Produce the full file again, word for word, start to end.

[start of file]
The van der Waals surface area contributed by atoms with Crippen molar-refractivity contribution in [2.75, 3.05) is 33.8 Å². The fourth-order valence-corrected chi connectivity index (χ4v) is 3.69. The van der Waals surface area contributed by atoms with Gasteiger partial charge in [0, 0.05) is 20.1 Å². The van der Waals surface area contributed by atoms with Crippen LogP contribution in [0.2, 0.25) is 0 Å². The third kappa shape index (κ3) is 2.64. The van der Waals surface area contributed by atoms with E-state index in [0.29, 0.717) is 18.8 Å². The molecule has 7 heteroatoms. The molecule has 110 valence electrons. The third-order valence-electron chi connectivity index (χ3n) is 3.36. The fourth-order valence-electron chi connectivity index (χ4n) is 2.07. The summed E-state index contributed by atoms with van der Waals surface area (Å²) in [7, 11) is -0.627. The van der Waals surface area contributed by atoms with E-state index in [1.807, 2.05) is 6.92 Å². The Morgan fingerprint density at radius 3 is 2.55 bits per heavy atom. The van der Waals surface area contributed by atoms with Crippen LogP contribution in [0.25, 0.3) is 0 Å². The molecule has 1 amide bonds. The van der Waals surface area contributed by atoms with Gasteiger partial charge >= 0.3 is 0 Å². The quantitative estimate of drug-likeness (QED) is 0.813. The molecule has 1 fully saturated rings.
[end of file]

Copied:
The van der Waals surface area contributed by atoms with Crippen molar-refractivity contribution in [2.75, 3.05) is 33.8 Å². The fourth-order valence-corrected chi connectivity index (χ4v) is 3.69. The van der Waals surface area contributed by atoms with Gasteiger partial charge in [0, 0.05) is 20.1 Å². The van der Waals surface area contributed by atoms with Crippen LogP contribution in [0.2, 0.25) is 0 Å². The third kappa shape index (κ3) is 2.64. The van der Waals surface area contributed by atoms with E-state index in [0.29, 0.717) is 18.8 Å². The molecule has 7 heteroatoms. The molecule has 110 valence electrons. The third-order valence-electron chi connectivity index (χ3n) is 3.36. The fourth-order valence-electron chi connectivity index (χ4n) is 2.07. The summed E-state index contributed by atoms with van der Waals surface area (Å²) in [7, 11) is -0.627. The van der Waals surface area contributed by atoms with E-state index in [1.807, 2.05) is 6.92 Å². The Morgan fingerprint density at radius 3 is 2.55 bits per heavy atom. The van der Waals surface area contributed by atoms with Crippen LogP contribution in [0.25, 0.3) is 0 Å². The molecule has 1 amide bonds. The van der Waals surface area contributed by atoms with Gasteiger partial charge >= 0.3 is 0 Å². The quantitative estimate of drug-likeness (QED) is 0.813. The molecule has 1 fully saturated rings.